“Our executives have started their annual strategic planning sessions. This involves sitting in a room with inadequate data until an illusion of knowledge is attained. Then we’ll reorganize because that’s all we know how to do.”
—Dilbert’s boss explains strategic planning
Why should science organizations do strategic planning? Conventional businesses often struggle with it, and their products and services are much easier to understand and predict than the compounds in development in a lab. Science organizations understandably overlook strategic planning because their focus on their science absorbs the lion’s share of their interest. “Of course we have a strategic plan,” a biotech start-up CEO told me. “It’s ‘get the experiment to succeed.’”
Yet it’s important for science organizations to do strategic planning because it addresses the most crucial organizational issues that enable—or obstruct—science. Effective strategic planning involves three kinds of work scientists do well—analysis, innovation and thoughtful action. Analysis assesses the key data that describes the organization’s strengths, weaknesses, opportunities, and threats, often with the shorthand SWOT. Innovation comes into play in clarifying the organization’s Vision, Mission, Values, and Goals. Thoughtful action closes the gaps between the SWOT and Vision with several initiatives that address problems and/or explore opportunities.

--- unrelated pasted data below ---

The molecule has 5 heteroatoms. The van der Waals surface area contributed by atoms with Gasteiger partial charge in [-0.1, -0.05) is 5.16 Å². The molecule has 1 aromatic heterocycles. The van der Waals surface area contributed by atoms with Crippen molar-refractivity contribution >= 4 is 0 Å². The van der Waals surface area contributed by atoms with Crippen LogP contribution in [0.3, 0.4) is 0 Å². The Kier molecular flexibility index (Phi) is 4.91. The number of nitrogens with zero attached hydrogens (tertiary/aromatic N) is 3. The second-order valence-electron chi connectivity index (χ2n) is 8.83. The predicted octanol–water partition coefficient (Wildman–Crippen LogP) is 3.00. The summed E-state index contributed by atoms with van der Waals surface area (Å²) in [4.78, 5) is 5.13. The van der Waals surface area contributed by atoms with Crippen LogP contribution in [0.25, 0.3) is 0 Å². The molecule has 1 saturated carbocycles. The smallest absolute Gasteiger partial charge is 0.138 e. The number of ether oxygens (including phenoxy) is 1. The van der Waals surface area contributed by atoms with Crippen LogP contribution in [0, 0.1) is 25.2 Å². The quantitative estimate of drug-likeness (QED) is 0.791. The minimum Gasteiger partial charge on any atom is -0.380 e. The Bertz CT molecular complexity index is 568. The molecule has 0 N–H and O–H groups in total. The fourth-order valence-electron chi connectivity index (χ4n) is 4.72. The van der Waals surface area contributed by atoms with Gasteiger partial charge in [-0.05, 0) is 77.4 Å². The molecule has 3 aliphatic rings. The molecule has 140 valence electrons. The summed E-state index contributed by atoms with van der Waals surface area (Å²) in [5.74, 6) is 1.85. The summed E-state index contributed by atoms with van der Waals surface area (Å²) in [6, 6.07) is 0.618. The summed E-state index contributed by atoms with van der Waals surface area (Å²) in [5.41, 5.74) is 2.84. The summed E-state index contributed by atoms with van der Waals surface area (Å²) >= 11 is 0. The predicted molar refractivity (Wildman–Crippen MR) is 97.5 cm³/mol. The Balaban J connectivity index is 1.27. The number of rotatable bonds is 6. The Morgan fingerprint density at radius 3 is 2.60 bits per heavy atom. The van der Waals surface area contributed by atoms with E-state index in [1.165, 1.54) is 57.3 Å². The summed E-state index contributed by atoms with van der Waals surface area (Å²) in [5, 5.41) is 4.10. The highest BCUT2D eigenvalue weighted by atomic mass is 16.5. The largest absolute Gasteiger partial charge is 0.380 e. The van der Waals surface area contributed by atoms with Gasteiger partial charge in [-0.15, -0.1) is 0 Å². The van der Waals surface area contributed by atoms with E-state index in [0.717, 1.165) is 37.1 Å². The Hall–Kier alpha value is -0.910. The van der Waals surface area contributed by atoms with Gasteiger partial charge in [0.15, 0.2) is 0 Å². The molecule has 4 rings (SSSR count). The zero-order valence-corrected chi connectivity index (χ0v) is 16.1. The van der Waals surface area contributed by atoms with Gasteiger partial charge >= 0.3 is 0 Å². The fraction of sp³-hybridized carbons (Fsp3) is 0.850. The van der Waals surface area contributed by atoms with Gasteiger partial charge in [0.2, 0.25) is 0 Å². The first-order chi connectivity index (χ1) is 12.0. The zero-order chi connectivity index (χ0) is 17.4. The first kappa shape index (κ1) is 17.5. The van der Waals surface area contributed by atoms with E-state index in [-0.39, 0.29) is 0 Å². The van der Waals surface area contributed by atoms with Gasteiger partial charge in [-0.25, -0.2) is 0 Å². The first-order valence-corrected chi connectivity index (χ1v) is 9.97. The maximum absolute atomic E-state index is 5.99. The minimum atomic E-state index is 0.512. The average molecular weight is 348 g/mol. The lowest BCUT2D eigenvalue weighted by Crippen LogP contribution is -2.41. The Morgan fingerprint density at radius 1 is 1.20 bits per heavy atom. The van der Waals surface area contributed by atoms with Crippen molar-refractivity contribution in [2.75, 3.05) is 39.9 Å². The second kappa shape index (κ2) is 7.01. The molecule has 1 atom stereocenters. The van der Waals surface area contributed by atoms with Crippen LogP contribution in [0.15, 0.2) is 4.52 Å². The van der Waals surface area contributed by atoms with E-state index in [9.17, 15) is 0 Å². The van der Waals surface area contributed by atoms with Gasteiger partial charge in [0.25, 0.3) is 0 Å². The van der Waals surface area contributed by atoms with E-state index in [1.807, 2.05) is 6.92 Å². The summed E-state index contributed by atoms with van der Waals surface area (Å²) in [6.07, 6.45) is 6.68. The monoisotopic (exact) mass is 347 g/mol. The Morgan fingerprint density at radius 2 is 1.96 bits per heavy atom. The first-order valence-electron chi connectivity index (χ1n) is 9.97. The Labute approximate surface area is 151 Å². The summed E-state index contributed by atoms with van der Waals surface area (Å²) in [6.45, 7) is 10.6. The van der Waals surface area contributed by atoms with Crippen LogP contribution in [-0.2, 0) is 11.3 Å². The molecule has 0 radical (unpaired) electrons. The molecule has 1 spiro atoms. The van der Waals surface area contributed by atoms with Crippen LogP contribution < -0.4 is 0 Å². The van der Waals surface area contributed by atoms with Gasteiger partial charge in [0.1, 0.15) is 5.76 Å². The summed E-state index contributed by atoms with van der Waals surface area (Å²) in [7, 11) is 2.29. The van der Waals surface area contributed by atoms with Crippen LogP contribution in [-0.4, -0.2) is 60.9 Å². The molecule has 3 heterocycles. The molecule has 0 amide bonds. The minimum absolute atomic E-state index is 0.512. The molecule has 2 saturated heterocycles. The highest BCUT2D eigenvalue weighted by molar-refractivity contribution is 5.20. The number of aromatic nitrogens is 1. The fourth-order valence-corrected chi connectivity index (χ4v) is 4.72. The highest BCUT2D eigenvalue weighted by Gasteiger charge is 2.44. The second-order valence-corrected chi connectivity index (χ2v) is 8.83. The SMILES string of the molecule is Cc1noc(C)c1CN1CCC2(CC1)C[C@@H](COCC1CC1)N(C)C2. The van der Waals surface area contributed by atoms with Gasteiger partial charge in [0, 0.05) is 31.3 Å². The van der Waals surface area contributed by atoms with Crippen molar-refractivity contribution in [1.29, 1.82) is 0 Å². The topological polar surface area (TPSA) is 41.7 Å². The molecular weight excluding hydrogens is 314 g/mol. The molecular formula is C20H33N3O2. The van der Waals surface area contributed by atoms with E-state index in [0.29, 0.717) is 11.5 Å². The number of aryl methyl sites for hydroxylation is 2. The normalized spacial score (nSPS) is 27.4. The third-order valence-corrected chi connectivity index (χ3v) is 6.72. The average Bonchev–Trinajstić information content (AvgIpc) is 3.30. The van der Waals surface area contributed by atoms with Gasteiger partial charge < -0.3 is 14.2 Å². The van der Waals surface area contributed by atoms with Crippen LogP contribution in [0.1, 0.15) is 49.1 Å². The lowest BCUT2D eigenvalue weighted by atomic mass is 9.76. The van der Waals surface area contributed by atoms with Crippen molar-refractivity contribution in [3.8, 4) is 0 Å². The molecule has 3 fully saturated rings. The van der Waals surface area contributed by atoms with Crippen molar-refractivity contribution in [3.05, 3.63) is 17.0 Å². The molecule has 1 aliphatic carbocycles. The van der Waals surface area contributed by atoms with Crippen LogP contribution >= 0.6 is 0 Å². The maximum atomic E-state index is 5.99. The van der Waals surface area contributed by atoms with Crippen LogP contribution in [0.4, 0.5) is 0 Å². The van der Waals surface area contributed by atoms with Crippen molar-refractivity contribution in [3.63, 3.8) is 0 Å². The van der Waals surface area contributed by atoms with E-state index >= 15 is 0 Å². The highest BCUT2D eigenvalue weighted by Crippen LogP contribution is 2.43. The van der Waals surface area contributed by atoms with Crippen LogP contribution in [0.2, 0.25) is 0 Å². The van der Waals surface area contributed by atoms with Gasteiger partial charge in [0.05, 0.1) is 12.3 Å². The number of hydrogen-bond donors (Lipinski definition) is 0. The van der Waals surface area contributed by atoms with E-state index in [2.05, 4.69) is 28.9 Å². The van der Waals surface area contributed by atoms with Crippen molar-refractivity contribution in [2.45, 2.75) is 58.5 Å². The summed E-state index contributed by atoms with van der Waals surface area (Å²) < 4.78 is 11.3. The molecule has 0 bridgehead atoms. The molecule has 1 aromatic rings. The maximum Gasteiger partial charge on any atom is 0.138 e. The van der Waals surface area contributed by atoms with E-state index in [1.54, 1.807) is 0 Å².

Strategic planning can help science not only in organization-wide issues but also in a wide range of applications. For project managers, team leaders, and department supervisors, strategic planning provides a handy tool to increase individual focus on group goals and improve the complex communications essential for translating individual efforts into organizational results.